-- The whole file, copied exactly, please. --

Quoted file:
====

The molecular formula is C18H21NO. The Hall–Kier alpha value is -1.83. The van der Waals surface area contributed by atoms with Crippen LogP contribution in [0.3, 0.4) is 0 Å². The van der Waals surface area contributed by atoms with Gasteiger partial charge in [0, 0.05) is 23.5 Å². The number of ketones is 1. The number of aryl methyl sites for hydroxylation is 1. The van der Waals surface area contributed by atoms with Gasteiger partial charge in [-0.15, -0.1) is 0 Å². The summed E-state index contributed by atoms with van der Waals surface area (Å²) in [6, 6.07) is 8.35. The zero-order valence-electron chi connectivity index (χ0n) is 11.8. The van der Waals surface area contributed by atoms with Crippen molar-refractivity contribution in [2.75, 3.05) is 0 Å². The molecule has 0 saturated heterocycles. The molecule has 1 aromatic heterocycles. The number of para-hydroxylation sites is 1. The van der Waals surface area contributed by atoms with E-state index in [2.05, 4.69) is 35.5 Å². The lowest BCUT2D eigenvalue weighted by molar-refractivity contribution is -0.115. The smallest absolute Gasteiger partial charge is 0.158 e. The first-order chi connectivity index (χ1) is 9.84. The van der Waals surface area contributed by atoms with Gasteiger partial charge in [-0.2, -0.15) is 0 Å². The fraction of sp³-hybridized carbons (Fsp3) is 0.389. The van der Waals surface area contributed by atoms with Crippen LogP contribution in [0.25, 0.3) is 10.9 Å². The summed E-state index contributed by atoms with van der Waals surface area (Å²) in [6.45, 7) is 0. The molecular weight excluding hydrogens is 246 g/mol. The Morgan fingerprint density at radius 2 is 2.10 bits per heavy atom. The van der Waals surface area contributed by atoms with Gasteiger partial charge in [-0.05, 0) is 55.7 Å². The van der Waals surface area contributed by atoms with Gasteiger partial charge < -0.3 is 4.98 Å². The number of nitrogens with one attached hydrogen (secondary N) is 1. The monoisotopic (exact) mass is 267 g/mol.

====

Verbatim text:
The molecular formula is C18H21NO. The Hall–Kier alpha value is -1.83. The van der Waals surface area contributed by atoms with Crippen LogP contribution in [0.3, 0.4) is 0 Å². The van der Waals surface area contributed by atoms with Gasteiger partial charge in [0, 0.05) is 23.5 Å². The number of ketones is 1. The number of aryl methyl sites for hydroxylation is 1. The van der Waals surface area contributed by atoms with Gasteiger partial charge in [-0.15, -0.1) is 0 Å². The summed E-state index contributed by atoms with van der Waals surface area (Å²) in [6, 6.07) is 8.35. The zero-order valence-electron chi connectivity index (χ0n) is 11.8. The van der Waals surface area contributed by atoms with Crippen molar-refractivity contribution in [2.75, 3.05) is 0 Å². The molecule has 0 saturated heterocycles. The molecule has 1 aromatic heterocycles. The number of para-hydroxylation sites is 1. The van der Waals surface area contributed by atoms with E-state index in [2.05, 4.69) is 35.5 Å². The lowest BCUT2D eigenvalue weighted by molar-refractivity contribution is -0.115. The smallest absolute Gasteiger partial charge is 0.158 e. The first-order chi connectivity index (χ1) is 9.84. The van der Waals surface area contributed by atoms with Gasteiger partial charge in [-0.2, -0.15) is 0 Å². The fraction of sp³-hybridized carbons (Fsp3) is 0.389. The van der Waals surface area contributed by atoms with Crippen LogP contribution in [0.25, 0.3) is 10.9 Å². The summed E-state index contributed by atoms with van der Waals surface area (Å²) in [6.45, 7) is 0. The molecular weight excluding hydrogens is 246 g/mol. The Morgan fingerprint density at radius 2 is 2.10 bits per heavy atom. The van der Waals surface area contributed by atoms with Gasteiger partial charge in [-0.05, 0) is 55.7 Å². The van der Waals surface area contributed by atoms with Gasteiger partial charge < -0.3 is 4.98 Å². The number of nitrogens with one attached hydrogen (secondary N) is 1. The monoisotopic (exact) mass is 267 g/mol.